Issue 2

by Max Hannum



The rest of Issue 2 coming soon, but it will include:

To Practice or To Play. I often struggle with practice. I have done so ever since my folks used to make me sit at the piano and do my assigned exercises over and over. This was "Practice" with a capital "P".

Everyone must make their own peace with the demands of the instrument and how to deal with them. Theoretically, practice is a necessary and good thing. It makes sense that it is impossible to improve on an instrument without practice. However, I seem to do better if I trick myself into believing that what I am doing is not "practicing," but rather, "playing." So, I really don't do much "practicing" at all.

I do enjoy playing, however. And it occurs to me that I enjoy playing the most when I play along with others. I think I tend to use music as a way to hang out with people and be a part of social group. Of course, in order to be appreciated in this setting, and to continue to be allowed to hang out, you must display a certain amount of ability.

Practice as the Enemy of Music. There are some problems with practicing that go to the heart of what music really is.

Some would say that music should be about feelings and personal expression. Some would say that it is a search for "flow." Or for "oneness." Or for "fun." Still others would say that it's about getting in touch with your soul and your essential spirit.

While I wouldn't argue with any of these, I think at some point every musician realizes, that, at the very least, music is about sound and not about notes.

This distinction between sound and notes is subtle and slippery, but very important.

Because, sometimes things that are practiced tend to be less about "sound" and more about "notes." Sometimes, I want to say to someone who is trying to play something that is clearly practiced, "Just play! Don't worry about impressing anyone. Just play what comes easily and naturally."

Of course, this is tricky. The whole point of practicing is to groove something new into your muscle memory so that it, too, can become part of your bag of tricks, your repertoire of things that come easily and naturally. As usual, there are no rules that really work here, but I think everyone would do well to concentrate on making beautiful and interesting sounds rather than correct notes.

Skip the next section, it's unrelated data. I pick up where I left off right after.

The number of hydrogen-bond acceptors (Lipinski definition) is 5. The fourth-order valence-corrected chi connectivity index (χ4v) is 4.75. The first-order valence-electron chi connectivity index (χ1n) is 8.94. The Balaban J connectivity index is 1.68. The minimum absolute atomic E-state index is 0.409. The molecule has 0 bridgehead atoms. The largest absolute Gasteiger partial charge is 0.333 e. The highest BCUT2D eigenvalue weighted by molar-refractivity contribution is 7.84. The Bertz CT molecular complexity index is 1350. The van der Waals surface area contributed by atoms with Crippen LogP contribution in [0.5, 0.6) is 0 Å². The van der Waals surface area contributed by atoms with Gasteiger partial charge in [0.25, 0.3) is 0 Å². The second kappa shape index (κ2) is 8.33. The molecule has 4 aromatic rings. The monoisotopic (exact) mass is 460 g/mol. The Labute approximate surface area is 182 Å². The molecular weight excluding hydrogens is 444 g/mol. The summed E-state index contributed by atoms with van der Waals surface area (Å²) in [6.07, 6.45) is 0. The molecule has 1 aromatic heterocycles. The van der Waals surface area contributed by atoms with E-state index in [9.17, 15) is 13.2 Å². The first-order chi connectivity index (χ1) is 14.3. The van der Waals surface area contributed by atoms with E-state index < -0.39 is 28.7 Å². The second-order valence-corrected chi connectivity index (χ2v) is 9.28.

Practicing to be Someone Else. Another problem with practicing is that you tend to practice other people's stuff. This can be good if other people's stuff becomes an influence. There are a lot of great musicians who began by imitating someone else before eventually finding their own voice.

However, there needs to be room for your own stuff. At some point, practicing can serve to crowd your stuff out of existence. Again, this is a balancing act, but at some point, practicing other people's stuff can be practicing to be someone else instead of being yourself.

Practicing Mistakes. One more problem with practicing is that it is very easy to practice mistakes. As I've said, practice ideally should be a way to place a series of physical movements into muscle memory so that you remember how to do it on a very basic and reptilian brain level. In a sense, the goal of practice should be to make the music reside in your hands rather than in your head.

However, if you start to practice something that you can't do, then you run the risk of grooving the wrong thing into your muscle memory.

I think it's a little like trying to force a bolt into a nut before lining it up. If you get the threads started wrong, and continue to work the bolt, you will end up stripping the threads. And the more you work it, the more the bolt is cutting new threads into the nut and vice versa. And these are not the kind of threads that you want to have. These are the wrong threads. These are threads that lead to nowhere.

Likewise, the last thing you want after a grueling session of practice is to be very good at making mistakes.